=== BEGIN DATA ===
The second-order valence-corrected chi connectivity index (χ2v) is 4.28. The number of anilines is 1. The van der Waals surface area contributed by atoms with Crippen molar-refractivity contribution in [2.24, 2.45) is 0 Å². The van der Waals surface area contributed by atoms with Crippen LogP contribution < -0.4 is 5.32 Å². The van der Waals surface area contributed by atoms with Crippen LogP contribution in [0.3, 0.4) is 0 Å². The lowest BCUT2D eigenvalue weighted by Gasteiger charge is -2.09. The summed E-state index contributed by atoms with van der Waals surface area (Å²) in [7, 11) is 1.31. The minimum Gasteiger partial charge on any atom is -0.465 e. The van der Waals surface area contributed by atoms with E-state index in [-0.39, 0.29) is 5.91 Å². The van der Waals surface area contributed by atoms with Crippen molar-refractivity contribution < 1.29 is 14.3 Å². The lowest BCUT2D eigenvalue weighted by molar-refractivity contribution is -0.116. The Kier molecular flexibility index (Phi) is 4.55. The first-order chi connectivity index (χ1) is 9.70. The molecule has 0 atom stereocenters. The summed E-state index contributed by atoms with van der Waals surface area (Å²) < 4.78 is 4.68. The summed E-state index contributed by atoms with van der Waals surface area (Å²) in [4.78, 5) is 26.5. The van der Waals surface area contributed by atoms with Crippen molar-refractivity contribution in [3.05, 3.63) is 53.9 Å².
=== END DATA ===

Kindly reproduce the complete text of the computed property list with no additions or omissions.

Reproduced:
The second-order valence-corrected chi connectivity index (χ2v) is 4.28. The number of anilines is 1. The van der Waals surface area contributed by atoms with Crippen molar-refractivity contribution in [2.24, 2.45) is 0 Å². The van der Waals surface area contributed by atoms with Crippen LogP contribution < -0.4 is 5.32 Å². The van der Waals surface area contributed by atoms with Crippen LogP contribution in [0.3, 0.4) is 0 Å². The lowest BCUT2D eigenvalue weighted by Gasteiger charge is -2.09. The summed E-state index contributed by atoms with van der Waals surface area (Å²) in [7, 11) is 1.31. The minimum Gasteiger partial charge on any atom is -0.465 e. The van der Waals surface area contributed by atoms with E-state index in [-0.39, 0.29) is 5.91 Å². The van der Waals surface area contributed by atoms with Crippen molar-refractivity contribution < 1.29 is 14.3 Å². The lowest BCUT2D eigenvalue weighted by molar-refractivity contribution is -0.116. The Kier molecular flexibility index (Phi) is 4.55. The first-order chi connectivity index (χ1) is 9.70. The molecule has 0 atom stereocenters. The summed E-state index contributed by atoms with van der Waals surface area (Å²) < 4.78 is 4.68. The summed E-state index contributed by atoms with van der Waals surface area (Å²) in [4.78, 5) is 26.5. The van der Waals surface area contributed by atoms with Crippen molar-refractivity contribution in [3.05, 3.63) is 53.9 Å².